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Flashcards in Bone Deck (64)
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1

Osteogenesis imperfecta: secondary to mutation in either the _ or _ genes, which guide type 1 collagen formation

COL1A1 or COL1A2

2

osteopenia, bowing, angulation, or deformity of long bones; multiple fractures; wormian bones of the skull

osteogenesis imperfecta

3

most common and least severe form of osteogenesis imperfecta, moderately severe bone fragility, blue sclera, hearing loss before age 30, some show opalescent teeth

type 1

4

most severe form of osteogenesis imperfecta, extreme bone fragility with frequent fractures, blue sclera, some opalescent teeth

type 2

5

most severe form of osteogenesis imperfecta beyond perinatal period; moderately severe bone fragility, blue sclera, kyphoscoliosis, some opalescent teeth

type 3

6

type _ of osteogenesis imperfecta; mild to moderate bone fragility, blue sclera fades with age, bone fractures, decrease after puberty, some opalescent teeth

type 4

7

hereditary disorder characterized by increased bone density; secondary to defect in osteoclastic function; the defect results in thickening of cortical bone and sclerosis of cancellous bone

osteopetrosis

8

_ form of osteopetrosis: normocytic anemia, symptoms secondary to cranial nerve pressure, pathologic fracture, skull deformities, hypertelorism, delayed tooth eruption, autosomal recessive

infantile (malignant)

9

_ form of osteopetrosis: milder, typically detected upon routine radiograph, no anemia, no cranial nerve compression, uncommon pathologic fracture, osteomyelitis, autosomal dominant

adult (benign)

10

numerous osteoclasts; lack of howship's lacunae; dense bone formation

osteopetrosis

11

hereditary bone defect of the bone and clavicles; secondary to defect in the CBFA 1 gene, which guides osteoblastic diffentiation and bone formation; autosomal dominant inheritance pattern

cleidocranial dysplasia

12

frontal and parietal bossing; ocular hypertelorism; mid-face hypoplasia; open fontanels and wormian bones

cleidocranial dysplasia

13

hypoplasia or absence of clavicles; oral: numerous unerupted and supernumerary teeth, high arched palate

cleidocranial dysplasia

14

harmless process that may mimic pathology; may be secondary to aberrant bone regeneration following extraction, persistance of fetal marrow, and/or marrow hyperplasia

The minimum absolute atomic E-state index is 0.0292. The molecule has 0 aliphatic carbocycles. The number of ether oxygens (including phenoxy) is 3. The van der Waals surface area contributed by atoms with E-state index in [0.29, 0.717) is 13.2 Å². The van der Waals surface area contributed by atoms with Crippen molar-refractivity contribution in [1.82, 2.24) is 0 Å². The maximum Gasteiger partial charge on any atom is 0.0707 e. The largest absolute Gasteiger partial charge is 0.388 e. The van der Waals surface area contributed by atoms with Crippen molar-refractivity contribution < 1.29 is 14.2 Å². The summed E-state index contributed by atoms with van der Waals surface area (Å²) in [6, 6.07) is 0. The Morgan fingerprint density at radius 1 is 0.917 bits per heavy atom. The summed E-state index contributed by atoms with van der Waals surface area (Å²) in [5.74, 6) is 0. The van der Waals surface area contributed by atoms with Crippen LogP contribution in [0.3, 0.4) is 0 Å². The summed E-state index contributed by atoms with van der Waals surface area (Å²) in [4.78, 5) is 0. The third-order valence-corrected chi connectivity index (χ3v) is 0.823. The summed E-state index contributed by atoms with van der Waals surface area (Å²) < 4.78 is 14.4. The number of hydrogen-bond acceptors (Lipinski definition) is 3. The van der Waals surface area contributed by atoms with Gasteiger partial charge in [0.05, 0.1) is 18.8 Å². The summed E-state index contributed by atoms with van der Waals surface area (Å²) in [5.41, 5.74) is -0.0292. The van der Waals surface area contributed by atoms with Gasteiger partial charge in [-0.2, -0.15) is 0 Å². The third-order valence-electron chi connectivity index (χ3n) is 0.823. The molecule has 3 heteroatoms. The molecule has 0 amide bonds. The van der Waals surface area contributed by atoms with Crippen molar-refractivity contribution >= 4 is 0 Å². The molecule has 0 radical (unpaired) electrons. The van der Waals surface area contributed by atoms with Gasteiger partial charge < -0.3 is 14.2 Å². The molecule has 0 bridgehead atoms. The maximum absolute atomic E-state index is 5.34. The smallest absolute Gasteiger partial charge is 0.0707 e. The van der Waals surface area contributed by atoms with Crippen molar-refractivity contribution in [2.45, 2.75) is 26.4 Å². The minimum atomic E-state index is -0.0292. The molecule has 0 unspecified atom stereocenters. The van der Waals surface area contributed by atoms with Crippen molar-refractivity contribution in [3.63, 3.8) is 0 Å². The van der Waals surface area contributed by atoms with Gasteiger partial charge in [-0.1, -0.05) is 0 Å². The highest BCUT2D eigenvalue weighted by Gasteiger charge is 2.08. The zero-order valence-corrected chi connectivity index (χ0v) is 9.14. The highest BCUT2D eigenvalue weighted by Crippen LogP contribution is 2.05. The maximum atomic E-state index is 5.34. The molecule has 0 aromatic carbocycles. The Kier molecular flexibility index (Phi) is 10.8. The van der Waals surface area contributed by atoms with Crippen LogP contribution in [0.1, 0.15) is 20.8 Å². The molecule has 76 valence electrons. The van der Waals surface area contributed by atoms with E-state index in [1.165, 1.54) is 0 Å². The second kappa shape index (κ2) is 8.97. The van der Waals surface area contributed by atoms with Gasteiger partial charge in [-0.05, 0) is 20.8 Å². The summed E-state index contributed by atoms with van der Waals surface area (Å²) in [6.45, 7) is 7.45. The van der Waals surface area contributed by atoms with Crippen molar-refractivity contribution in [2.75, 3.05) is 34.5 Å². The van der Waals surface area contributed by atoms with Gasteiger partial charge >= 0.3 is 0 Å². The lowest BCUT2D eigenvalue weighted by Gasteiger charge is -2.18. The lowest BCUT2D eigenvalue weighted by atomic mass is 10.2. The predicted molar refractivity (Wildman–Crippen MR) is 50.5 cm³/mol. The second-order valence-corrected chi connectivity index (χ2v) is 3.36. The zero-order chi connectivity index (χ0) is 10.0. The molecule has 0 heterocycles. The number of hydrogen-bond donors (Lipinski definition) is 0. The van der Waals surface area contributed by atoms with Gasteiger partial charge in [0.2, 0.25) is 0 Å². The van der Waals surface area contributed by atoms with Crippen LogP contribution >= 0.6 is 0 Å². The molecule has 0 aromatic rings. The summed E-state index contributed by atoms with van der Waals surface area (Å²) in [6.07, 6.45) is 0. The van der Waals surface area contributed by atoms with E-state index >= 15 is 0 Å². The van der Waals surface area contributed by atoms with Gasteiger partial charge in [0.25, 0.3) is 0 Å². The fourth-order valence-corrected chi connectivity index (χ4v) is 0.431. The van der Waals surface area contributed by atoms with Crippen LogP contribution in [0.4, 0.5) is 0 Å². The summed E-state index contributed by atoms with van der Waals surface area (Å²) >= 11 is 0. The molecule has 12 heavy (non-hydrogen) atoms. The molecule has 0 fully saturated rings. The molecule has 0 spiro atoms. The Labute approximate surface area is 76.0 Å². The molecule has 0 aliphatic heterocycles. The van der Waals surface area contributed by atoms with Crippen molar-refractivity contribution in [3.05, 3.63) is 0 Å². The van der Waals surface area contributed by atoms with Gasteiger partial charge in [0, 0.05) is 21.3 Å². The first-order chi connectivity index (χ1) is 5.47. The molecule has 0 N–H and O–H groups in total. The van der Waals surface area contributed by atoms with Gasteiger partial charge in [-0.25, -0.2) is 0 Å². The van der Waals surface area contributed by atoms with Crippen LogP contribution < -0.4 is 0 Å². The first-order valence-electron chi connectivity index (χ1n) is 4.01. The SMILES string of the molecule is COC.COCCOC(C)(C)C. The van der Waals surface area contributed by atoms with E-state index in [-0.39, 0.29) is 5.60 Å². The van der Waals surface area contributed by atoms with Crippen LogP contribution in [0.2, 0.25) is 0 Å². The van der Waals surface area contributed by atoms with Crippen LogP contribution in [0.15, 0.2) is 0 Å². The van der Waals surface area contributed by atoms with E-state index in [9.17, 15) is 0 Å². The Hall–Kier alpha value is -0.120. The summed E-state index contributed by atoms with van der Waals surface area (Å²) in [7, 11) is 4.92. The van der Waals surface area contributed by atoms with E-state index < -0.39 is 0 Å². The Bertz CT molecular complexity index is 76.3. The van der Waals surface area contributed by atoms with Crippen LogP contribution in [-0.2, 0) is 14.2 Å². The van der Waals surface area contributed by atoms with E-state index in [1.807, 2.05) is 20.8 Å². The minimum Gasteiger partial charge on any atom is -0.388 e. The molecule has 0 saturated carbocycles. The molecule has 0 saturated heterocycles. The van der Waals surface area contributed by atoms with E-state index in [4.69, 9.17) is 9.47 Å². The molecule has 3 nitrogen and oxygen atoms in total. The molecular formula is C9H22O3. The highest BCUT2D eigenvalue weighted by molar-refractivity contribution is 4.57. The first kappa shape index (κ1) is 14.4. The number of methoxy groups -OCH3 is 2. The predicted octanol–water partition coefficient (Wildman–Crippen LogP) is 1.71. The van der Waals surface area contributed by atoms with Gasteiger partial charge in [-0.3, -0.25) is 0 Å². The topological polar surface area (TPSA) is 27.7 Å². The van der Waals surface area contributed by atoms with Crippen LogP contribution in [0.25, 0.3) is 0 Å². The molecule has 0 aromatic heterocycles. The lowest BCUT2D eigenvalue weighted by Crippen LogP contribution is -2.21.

focal osteoporotic marrow defect

15

F>M, posterior mandible, asymptomatic, ill-defined radiolucency with fine trabeculations; normal bone, cellular hematopoietic marrow

focal osteoporotic marrow defect

16

focal area of bone density of unknown etiology; often confused with condensing osteitis

idiopathic osteosclerosis

17

age 20-40; mandibular first molar area; asymptomatic; well defined area of radiopacity

idiopathic osteosclerosis

18

disease of bone characterized by abnormal resorption and deposition of bone; unknown etiology; evidence has suggested a possible viral etiology; recent gene mutations have also been identified

paget's disease of bone (osteitis deformans)

19

M>F; older individuals; monostotic vs. polyostotic; thickened enlarged, and weakened bones; often painful

paget's disease

20

maxilla>mandible, enlarged alveolar ridges, may see spacing of the teeth

paget's disease

21

radiograph: early- decreased radiodensity and altered trabeculation, later- patchy, sclerotic bone (cotton wool), hypercementosis

paget's disease

22

increased serum alkaline phosphatase; normal calcium and phosphorous levels; elevated urinary hydroxyproline; osteoblastic formation and osteoclastic resorption of bone; basophilic reversal lines (mosaic or jigsaw pattern)

paget's disease

23

_ develops in about 1% of Paget's patients

osteosarcoma

24

non-neoplastic lesion of the jaws; significance lies in differentiation from brown tumor of hyperparathyroidism and association with cherubism

central giant cell granuloma

25

F>M, aggressive vs. non-aggressive, typically painless expansile, mandible, anterior to the first molar, may cross the midline, unilocular to multilocular radiolucency

central giant cell granuloma

26

spindle cell proliferation with variable numbers of multinucleated giant cells, erythrocytic extravasation and hemosiderin deposition, may see osteoid

central giant cell granuloma

27

rare autosomal dominant condition of the jaws, children, painless bilateral expansion, usually involves the posterior mandible

cherubism

28

"eyes turned up to heaven" appearance, multilocular, expansile radiolucencies, Noonan-like syndrome

cherubism

29

giant cell granuloma with more loosely arranged stroma, giant cells are focally aggregated, eosinophilic hyaline angiopathy

cherubism

30

benign empty or fluid-filled cavity of uncertain pathogenesis; actually not a true cyst (no epithelial lining); trauma-hemorrhage theory is probably the most popular of the potential explanations; others include ischemic necrosis, growth disturbances

traumatic bone cyst (simple bone cyst)